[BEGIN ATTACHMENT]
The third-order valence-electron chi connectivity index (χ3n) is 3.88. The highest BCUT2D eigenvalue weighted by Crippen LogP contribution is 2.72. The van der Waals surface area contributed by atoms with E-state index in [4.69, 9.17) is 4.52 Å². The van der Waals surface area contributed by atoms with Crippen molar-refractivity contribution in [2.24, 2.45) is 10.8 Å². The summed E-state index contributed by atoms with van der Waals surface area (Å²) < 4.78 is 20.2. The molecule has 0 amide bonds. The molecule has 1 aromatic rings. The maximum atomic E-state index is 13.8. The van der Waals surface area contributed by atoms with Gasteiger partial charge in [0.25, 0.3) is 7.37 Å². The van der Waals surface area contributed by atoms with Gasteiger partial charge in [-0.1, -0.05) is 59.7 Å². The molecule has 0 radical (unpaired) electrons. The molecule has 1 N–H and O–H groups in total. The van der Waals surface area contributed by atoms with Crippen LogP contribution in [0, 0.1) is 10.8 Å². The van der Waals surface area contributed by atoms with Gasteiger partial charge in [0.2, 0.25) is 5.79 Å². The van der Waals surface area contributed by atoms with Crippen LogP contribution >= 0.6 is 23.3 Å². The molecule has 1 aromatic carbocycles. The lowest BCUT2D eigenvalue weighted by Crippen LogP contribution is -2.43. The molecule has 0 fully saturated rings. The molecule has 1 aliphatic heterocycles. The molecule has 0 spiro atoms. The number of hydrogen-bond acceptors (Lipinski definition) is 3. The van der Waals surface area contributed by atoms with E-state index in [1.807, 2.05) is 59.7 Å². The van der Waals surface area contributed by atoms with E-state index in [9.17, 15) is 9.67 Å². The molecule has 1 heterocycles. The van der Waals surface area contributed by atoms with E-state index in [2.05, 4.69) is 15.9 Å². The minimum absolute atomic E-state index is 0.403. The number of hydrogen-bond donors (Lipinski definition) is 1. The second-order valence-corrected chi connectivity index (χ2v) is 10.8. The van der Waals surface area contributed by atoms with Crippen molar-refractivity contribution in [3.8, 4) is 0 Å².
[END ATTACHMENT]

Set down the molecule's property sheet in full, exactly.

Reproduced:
The third-order valence-electron chi connectivity index (χ3n) is 3.88. The highest BCUT2D eigenvalue weighted by Crippen LogP contribution is 2.72. The van der Waals surface area contributed by atoms with E-state index in [4.69, 9.17) is 4.52 Å². The van der Waals surface area contributed by atoms with Crippen molar-refractivity contribution in [2.24, 2.45) is 10.8 Å². The summed E-state index contributed by atoms with van der Waals surface area (Å²) < 4.78 is 20.2. The molecule has 0 amide bonds. The molecule has 1 aromatic rings. The maximum atomic E-state index is 13.8. The van der Waals surface area contributed by atoms with Gasteiger partial charge in [0.25, 0.3) is 7.37 Å². The van der Waals surface area contributed by atoms with Gasteiger partial charge in [-0.1, -0.05) is 59.7 Å². The molecule has 0 radical (unpaired) electrons. The molecule has 1 N–H and O–H groups in total. The van der Waals surface area contributed by atoms with Crippen LogP contribution in [0, 0.1) is 10.8 Å². The van der Waals surface area contributed by atoms with Gasteiger partial charge in [0.2, 0.25) is 5.79 Å². The van der Waals surface area contributed by atoms with Crippen LogP contribution >= 0.6 is 23.3 Å². The molecule has 1 aromatic carbocycles. The lowest BCUT2D eigenvalue weighted by Crippen LogP contribution is -2.43. The molecule has 0 fully saturated rings. The molecule has 1 aliphatic heterocycles. The molecule has 0 spiro atoms. The number of hydrogen-bond acceptors (Lipinski definition) is 3. The van der Waals surface area contributed by atoms with E-state index in [1.807, 2.05) is 59.7 Å². The van der Waals surface area contributed by atoms with E-state index in [9.17, 15) is 9.67 Å². The molecule has 1 heterocycles. The van der Waals surface area contributed by atoms with E-state index in [2.05, 4.69) is 15.9 Å². The minimum absolute atomic E-state index is 0.403. The number of hydrogen-bond donors (Lipinski definition) is 1. The second-order valence-corrected chi connectivity index (χ2v) is 10.8. The van der Waals surface area contributed by atoms with Crippen molar-refractivity contribution in [3.8, 4) is 0 Å².